Ibraheem Dooba: Our journalists’ dirty linen




The past few days have been remarkably dramatic for those who had followed the political events in Niger State, as the local journalists, under the umbrella of the state chapter of Nigerian Union of Journalists allied against Dr. Ibraheem Dooba, the spokesman of the Governor. The drama is a string of mostly ridiculous and personalized attacks, especially NUJ’s description of Dooba as professionally unfit for his office.
Today, out of curiosity to understand the genesis of the estranged relationship between the spokesman and his accusers, I traced his response to their weighty charge, produced below: Some journalists in Niger state have asked the governor to fire me.

Here’s my response to that call.
Why? Is it because they are hypocritical change agents?Is it because I’ve deviated from the corrupt and wasteful ways of the past? Is it because I’m still able to use alternative means to reach the people despite their boycott? Is  my loyalty is to the governor and to the people, not to some lazy individuals.
Governor Bello is a prudent manager of the people’s resources, I find that example worthy of emulation.
Therefore, when they pleaded with me to give them exactly what the PDP government gave them, I told them to pry it from my cold dead fingers.
Sack me? So what? I’ll get another job tomorrow.

If I wasn’t clear before, allow me be so now: nothing will make me give them bribe. I recognize that I have to be more flexible, but I wouldn’t sell my soul because of a political appointment.
If I shared money the way they desire, they would be the ones to later write articles to accuse me of corruption.
For the first time, I want the people of Niger State and other Nigerians to know what I’   differ, they must get themselves a new CPS, because I won’t give bribes to those who solicit, PERIOD.

They call me arrogant, but I’ve never been anything but civil and respectful to them. I suppose they want me to beg and grovel while kowtowing to their demands.
It may interest them to know that I wasn’t raised that way. And the only person to whom I grovel and beg is Allah.
They said I’m not a journalist, maybe I’m not one like them. Even though I self-identify as a teacher, because it’s the only job I can do for free, I’ve better journalism credentials than most of them, including paper qualifications. As for practice, they should get the best of them to bring his best work and I bring mine and    the people be witnesses as to who better.
In fact they are the ones killing the profession.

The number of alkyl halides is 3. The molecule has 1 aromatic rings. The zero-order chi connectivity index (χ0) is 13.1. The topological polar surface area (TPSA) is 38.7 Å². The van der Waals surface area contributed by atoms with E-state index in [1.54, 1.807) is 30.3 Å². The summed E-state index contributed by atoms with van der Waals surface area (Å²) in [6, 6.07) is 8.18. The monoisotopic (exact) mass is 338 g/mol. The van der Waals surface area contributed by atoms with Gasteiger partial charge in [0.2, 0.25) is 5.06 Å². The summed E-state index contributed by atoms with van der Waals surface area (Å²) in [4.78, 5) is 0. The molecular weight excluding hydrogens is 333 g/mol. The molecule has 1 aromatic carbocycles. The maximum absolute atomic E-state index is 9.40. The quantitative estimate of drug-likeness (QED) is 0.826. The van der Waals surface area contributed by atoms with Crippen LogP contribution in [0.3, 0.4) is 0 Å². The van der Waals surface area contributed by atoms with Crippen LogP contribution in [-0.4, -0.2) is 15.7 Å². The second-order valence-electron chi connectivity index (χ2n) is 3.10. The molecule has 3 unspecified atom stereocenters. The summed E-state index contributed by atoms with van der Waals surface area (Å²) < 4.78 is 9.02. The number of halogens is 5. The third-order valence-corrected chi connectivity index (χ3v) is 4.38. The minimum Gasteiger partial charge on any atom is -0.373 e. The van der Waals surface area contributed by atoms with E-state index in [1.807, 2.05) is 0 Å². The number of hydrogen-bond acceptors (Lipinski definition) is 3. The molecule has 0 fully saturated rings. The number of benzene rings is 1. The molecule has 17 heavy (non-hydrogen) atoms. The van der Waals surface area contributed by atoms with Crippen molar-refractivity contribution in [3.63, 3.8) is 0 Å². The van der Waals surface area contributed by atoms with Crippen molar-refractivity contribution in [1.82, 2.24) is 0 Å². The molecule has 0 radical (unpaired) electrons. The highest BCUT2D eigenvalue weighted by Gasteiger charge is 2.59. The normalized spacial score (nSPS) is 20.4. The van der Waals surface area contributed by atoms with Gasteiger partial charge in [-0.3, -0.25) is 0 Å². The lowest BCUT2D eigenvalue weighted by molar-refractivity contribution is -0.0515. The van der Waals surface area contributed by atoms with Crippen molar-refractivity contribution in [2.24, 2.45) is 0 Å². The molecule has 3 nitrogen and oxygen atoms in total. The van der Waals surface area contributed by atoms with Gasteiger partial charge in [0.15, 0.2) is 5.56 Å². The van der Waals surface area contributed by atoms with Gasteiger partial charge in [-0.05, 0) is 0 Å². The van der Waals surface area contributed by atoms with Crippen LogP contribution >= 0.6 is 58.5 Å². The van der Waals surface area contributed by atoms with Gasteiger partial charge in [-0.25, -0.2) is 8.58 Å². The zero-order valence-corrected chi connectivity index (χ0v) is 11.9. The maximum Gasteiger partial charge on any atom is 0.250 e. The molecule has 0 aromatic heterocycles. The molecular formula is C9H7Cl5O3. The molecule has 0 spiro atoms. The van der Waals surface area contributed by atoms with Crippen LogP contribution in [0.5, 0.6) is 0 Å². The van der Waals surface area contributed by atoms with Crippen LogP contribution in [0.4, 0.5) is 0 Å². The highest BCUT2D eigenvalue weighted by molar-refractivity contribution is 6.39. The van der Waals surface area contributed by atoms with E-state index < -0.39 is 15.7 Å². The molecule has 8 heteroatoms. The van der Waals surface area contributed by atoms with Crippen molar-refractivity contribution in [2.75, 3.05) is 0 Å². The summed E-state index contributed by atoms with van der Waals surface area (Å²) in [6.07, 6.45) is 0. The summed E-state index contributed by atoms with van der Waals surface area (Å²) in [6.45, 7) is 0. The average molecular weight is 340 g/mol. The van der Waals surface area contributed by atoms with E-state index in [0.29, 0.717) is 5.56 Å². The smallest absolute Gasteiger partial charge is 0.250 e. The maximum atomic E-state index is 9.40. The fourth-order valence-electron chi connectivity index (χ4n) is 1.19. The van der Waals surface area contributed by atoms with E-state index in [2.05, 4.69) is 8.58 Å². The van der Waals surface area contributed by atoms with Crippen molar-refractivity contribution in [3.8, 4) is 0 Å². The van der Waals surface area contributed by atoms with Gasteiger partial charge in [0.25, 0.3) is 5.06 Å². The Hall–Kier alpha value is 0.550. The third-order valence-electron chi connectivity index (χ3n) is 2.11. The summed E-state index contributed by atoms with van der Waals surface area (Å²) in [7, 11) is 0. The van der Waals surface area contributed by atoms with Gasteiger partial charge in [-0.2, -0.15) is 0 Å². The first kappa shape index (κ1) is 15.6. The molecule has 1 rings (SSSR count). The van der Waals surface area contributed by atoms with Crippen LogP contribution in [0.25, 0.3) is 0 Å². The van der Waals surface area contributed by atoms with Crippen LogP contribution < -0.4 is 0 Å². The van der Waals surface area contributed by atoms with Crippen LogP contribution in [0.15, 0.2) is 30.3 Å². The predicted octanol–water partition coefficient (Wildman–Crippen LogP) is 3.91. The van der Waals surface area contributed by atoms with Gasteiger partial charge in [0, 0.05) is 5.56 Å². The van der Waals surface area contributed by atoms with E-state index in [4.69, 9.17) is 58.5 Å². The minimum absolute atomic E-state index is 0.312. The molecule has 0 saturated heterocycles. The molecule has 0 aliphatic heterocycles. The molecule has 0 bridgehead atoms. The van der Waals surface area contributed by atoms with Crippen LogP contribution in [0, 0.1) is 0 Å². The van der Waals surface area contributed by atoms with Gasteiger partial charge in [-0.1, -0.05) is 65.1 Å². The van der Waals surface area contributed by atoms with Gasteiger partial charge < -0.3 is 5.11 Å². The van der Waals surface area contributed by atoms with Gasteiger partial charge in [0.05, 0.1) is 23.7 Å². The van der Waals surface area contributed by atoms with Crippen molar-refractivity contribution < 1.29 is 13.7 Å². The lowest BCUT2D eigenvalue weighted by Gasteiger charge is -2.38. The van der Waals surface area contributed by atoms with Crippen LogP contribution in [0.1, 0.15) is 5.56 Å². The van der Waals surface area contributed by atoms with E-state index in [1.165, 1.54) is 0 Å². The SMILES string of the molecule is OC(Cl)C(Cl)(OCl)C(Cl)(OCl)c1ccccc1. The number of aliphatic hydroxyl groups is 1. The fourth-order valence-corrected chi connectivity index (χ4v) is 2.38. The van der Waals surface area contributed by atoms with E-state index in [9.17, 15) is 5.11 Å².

And why are they overly concerned about me? Do I prevent them from doing their jobs? They should go to our villages and do some journalism, instead of sitting in a corner to mope and grumble.
HOW IT STARTED
First they asked me to give them Sallah “welfare”.
How much? I asked.
One million naira. They answered.
That was in July. And that’s how long some journalists in Niger have boycotted me. (Exceptions: Daily Trust, LEADERSHIP, Punch, VOA, BBC, FRCN, Daily Independent, Radio Niger, NSTV, NTA and a couple others.) When I write press statements, they distribute covert text messages that nobody should carry the news.

Secondly, they tried, but failed, to pitch Sen David Umaru against the governor.
Then they started fabricating stories. I told them if they refused, we’ll sue. For example, Wole of Vanguard wrote a list of commissioners he picked up from the streets and deliberately designed to cause crisis in the state.
And many of these fabricators are not from Niger, so they’ve got nothing to lose when the state is on fire.
On the other hand, I’ve a good relationship with the executive council of the local NUJ.
Meanwhile, the boycott continued.

So I went to some of their editors in the head offices, many of whom I know very well. Did you ask them to do this? No, they said. On the contrary, the ogas invited me to send my press releases directly to them.
That was what enraged the boycotters in Minna.
I’M NOT ALONE
Let me drop some names, so that people know that there are professionals who are concerned about this gutter journalism and that I’ve the support of some credible people in this fight:
Dr. Farooq Kperogi, a friend and a journalism professor:

We will support you. Unfortunately, the major function of a press secretary in Nigeria is that of a bribe giver to journalists.
Malam Mannir Dan Ali, editor-in-chief of Daily Trust newspapers:
If you have any problems with our people, let me know. And I want you to be steadfast in your position. It’s difficult, but don’t waver.
Hajiya Aisha Umar Yusuf, a former editor and wife of the Daily Trust’s chairman:
The Governor is sure to find that he has a rare asset in you.
Malam Ibrahim Sheme, editor-in-chief of Blueprint newspaper:
The newspaper doesn’t belong to them. And that’s unacceptable.

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